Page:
Filtration Definition and Types

Filtration
  • Filtration Definition :- The separation of solids from a suspension in a liquid with the help of a porous medium or screen which retains the solids and allows the liquid to pass is termed as filtration.
  • The operation of separating a solid from a liquid by means of a porous medium (usually a wire or fabric filter cloth) is called as filtration. The medium retains the solid in the form of a porous cake, while the liquid passes through it.
  • The mechanical separation of a solid from suspension in a liquid by passage through a porous medium which retains the solid and allows the liquid to pass is called as filtration.
  • In filtration operation, the volume of the suspensions to be handled may vary from extremely large quantities (as in water purification) to relatively small quantities (as in the fine chemical industry), the suspensions may contain small or large proportions of solids and the valuable product may be the solid, the liquid, or both or sometimes none of them (e.g., the waste solids to be separated from a waste liquid prior to the disposal). The driving force required for a separation by filtration based upon the nature of a suspension may be divided into four categories, namely gravity vacuum, pressure and centrifugal.
  • Separation of suspended impurities from water (in water purification), separation of solid organic and inorganic materials from their slurry such as calcium carbonate ammonium sulphate, sugar, paranitroaniline, etc. are some examples of filtration.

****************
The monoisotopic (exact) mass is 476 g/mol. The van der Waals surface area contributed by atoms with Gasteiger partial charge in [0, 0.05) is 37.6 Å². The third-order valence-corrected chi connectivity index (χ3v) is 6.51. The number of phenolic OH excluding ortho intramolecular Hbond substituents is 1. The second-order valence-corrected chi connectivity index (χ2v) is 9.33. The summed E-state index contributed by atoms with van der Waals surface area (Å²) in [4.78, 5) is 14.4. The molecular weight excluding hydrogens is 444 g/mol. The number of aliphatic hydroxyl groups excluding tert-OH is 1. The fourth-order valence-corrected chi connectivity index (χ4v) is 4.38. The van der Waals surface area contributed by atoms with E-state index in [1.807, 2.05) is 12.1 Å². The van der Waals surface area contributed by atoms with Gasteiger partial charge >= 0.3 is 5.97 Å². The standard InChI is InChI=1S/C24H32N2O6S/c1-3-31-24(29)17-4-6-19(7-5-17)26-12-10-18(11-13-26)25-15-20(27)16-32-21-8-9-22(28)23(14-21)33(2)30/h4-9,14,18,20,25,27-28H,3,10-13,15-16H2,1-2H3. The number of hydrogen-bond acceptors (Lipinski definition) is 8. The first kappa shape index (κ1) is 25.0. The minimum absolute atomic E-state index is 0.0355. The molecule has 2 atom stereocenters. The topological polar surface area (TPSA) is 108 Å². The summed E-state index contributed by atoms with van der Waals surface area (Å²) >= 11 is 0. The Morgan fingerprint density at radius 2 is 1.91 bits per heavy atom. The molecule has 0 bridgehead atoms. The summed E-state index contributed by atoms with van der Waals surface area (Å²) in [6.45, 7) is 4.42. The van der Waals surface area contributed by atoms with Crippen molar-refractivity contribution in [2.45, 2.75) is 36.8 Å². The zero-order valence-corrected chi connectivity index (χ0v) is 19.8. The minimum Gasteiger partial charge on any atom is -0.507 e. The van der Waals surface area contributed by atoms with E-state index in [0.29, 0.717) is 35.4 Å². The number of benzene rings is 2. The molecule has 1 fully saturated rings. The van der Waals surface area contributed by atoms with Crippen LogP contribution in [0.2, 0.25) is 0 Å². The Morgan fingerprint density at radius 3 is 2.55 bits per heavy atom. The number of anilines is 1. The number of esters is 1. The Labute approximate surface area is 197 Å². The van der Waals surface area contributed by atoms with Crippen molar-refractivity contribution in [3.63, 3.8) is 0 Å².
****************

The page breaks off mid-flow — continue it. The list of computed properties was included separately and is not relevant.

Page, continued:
Types of Filtration

Basically, there are two types of filtration.

Image result for Cake filtration Deep bed filtration
Filtration Definition and Types

(A) Cake filtration

In cake filtration, the proportion of solids in the suspension is large and most of the solid particles are collected in the cake which can later be detached from the filter medium.

(B) Deep bed filtration

In deep bed filtration, the proportion of solids is very small and the particles of the solid being smaller than the pores of the filter medium will penetrate a considerable depth and ultimately get trapped inside the filter medium and usually no layer of solids will appear on the surface of the medium (e.g., water filtration).

Reference

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